C Programming Tutorial 19 -Intro to Data Types – Part 1

This blog is going to introduce the concept of data types. Don’t forget to read the last blog on Vim basics! Are you new here? Start at the beginning, Intro to C!

First, let’s define data. Data is any piece of information. Think of a variable. Let’s say we have a variable called tacos, and the value of this variable is 5. The 5 is a piece of data (datum). Now, each piece of data has an associated data type.

What is a Data Type?

A data type defines how the computer should treat a certain value.

As we learned before, integer division is completely different than double division.

5/2 = 2, but 5.0/2 = 2.5.

We can group data types into groups that help us understand what they are. The first grouping I would say is called primitive data types. These data types can be considered the building blocks. They cannot be broken down further into new data types.

Inside of the primitive data types we have numeric (number) data types, a char data type, and a _Bool data type. Numeric data types are used to store numbers, the char data type is used to store a single character, such as “;” or ” “, and the _Bool data type is used to store data in one of two states. These values usually represent true or false, on or off, high or low, yes or no… anything that is binary (two states).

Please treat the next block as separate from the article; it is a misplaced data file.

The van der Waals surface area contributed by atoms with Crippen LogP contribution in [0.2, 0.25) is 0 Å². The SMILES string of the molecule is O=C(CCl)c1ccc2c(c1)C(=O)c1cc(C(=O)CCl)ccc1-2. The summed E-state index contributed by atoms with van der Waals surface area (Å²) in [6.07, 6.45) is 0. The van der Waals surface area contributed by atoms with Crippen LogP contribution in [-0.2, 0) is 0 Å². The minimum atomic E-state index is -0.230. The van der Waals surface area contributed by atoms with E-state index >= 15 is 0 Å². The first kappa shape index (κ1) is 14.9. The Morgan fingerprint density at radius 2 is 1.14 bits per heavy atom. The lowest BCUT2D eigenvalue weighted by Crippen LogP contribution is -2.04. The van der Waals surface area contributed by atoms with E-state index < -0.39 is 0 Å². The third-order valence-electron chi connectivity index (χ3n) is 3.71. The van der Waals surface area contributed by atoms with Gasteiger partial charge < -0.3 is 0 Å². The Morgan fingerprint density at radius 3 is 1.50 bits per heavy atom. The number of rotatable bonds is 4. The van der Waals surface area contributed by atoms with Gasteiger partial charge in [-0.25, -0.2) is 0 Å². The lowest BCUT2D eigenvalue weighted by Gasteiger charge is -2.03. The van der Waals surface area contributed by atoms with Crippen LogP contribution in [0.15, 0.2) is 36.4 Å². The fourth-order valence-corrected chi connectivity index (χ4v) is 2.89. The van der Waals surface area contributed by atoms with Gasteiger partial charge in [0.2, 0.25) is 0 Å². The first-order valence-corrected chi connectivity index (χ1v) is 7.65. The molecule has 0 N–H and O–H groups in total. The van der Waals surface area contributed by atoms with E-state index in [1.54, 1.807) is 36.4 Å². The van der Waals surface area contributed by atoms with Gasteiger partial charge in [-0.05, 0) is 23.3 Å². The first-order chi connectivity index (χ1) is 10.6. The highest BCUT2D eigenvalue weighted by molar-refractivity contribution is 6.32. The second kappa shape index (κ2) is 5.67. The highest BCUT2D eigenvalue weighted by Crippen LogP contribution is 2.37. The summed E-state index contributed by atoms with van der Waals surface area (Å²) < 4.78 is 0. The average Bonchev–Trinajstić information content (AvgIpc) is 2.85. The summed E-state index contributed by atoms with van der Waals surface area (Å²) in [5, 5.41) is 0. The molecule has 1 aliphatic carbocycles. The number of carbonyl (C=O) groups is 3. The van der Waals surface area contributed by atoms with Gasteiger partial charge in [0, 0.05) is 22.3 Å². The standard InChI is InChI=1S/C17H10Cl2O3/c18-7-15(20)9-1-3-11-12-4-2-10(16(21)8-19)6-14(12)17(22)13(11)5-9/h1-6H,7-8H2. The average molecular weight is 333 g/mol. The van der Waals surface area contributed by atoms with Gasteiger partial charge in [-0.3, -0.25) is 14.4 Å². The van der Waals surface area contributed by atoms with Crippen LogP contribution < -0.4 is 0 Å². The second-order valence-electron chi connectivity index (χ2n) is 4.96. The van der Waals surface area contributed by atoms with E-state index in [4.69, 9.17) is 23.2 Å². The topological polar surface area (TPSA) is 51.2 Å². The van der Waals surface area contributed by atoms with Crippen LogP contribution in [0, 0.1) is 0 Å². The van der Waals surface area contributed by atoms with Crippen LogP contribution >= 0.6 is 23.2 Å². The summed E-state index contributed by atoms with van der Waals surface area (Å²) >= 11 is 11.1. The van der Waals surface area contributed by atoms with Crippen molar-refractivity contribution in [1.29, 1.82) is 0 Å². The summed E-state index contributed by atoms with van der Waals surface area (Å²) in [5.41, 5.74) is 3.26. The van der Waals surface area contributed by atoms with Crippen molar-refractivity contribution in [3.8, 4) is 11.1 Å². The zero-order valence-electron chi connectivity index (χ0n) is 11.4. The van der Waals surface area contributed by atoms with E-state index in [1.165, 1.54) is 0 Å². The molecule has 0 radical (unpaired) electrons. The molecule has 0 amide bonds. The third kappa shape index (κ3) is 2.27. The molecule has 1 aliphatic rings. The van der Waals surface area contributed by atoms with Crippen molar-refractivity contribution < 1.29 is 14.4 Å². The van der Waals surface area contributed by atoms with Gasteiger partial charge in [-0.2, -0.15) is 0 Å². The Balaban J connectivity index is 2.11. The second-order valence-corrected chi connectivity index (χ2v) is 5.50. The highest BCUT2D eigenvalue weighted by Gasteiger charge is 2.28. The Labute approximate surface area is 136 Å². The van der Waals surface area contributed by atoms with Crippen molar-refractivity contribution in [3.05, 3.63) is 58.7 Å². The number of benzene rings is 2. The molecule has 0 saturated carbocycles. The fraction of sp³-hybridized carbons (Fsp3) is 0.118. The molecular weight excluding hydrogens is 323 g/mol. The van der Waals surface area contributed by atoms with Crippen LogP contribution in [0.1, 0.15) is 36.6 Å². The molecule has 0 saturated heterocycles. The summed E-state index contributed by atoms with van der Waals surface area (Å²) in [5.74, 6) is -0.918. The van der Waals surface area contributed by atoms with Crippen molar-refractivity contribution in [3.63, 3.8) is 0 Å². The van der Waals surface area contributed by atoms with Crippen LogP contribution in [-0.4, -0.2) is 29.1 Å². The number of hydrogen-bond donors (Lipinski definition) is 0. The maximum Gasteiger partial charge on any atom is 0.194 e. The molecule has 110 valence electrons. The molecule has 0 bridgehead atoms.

The primitive data types are foundational to C programming, but once we get further into things you are probably going to want to build more complex data types.

So the second category is complex data types. That is where structs come in. A struct allows you to define your very own data type. This means that we could make a more complex data type such as date.

Now we can actually create a variable that stores a date. So we could do something like:

similar to how we can do:

We can take all of these puzzle pieces and build things up to more complex things. For example, we can combine multiple structs to make a struct containing structs! A common application of this is a linked list.

So starting off the data types are pretty simple, but once we get into things we can make some very cool stuff with some custom data structures.

Conclusion

Some languages have what are known as objects, which are very similar to structs, but C does not have object oriented programming, so you don’t even have to worry about that. Learn structs well and they will help you understand objects when you learn other languages like C++ or objective C.

Ready to move on to data types part 2? Let’s go!

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